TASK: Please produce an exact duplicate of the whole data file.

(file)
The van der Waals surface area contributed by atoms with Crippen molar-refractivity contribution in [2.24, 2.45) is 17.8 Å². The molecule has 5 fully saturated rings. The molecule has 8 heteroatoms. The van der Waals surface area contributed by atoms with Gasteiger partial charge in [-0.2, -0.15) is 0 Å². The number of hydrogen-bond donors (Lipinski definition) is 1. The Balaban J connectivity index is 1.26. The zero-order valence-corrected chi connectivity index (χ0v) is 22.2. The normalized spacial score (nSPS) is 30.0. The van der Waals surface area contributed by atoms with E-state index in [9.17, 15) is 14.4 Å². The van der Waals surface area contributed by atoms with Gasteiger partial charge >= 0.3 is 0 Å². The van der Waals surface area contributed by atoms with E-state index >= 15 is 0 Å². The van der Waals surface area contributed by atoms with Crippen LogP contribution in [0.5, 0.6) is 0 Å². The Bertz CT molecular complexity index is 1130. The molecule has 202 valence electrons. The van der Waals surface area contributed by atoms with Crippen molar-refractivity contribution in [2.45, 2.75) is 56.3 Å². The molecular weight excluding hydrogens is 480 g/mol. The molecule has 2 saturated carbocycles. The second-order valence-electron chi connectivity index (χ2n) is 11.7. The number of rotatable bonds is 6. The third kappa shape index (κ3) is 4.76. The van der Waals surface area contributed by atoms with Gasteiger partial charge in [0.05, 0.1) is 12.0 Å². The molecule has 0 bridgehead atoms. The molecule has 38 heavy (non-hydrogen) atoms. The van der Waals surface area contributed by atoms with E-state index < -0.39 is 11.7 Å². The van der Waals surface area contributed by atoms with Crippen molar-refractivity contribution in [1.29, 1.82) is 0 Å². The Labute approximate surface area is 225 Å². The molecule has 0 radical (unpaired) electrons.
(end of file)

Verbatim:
The van der Waals surface area contributed by atoms with Crippen molar-refractivity contribution in [2.24, 2.45) is 17.8 Å². The molecule has 5 fully saturated rings. The molecule has 8 heteroatoms. The van der Waals surface area contributed by atoms with Gasteiger partial charge in [-0.2, -0.15) is 0 Å². The number of hydrogen-bond donors (Lipinski definition) is 1. The Balaban J connectivity index is 1.26. The zero-order valence-corrected chi connectivity index (χ0v) is 22.2. The normalized spacial score (nSPS) is 30.0. The van der Waals surface area contributed by atoms with E-state index in [9.17, 15) is 14.4 Å². The van der Waals surface area contributed by atoms with Gasteiger partial charge >= 0.3 is 0 Å². The van der Waals surface area contributed by atoms with E-state index >= 15 is 0 Å². The van der Waals surface area contributed by atoms with Crippen LogP contribution in [0.5, 0.6) is 0 Å². The Bertz CT molecular complexity index is 1130. The molecule has 202 valence electrons. The van der Waals surface area contributed by atoms with Crippen molar-refractivity contribution in [2.45, 2.75) is 56.3 Å². The molecular weight excluding hydrogens is 480 g/mol. The molecule has 2 saturated carbocycles. The second-order valence-electron chi connectivity index (χ2n) is 11.7. The number of rotatable bonds is 6. The third kappa shape index (κ3) is 4.76. The van der Waals surface area contributed by atoms with Gasteiger partial charge in [0.05, 0.1) is 12.0 Å². The molecule has 0 bridgehead atoms. The molecule has 38 heavy (non-hydrogen) atoms. The van der Waals surface area contributed by atoms with E-state index < -0.39 is 11.7 Å². The van der Waals surface area contributed by atoms with Crippen molar-refractivity contribution in [1.29, 1.82) is 0 Å². The Labute approximate surface area is 225 Å². The molecule has 0 radical (unpaired) electrons.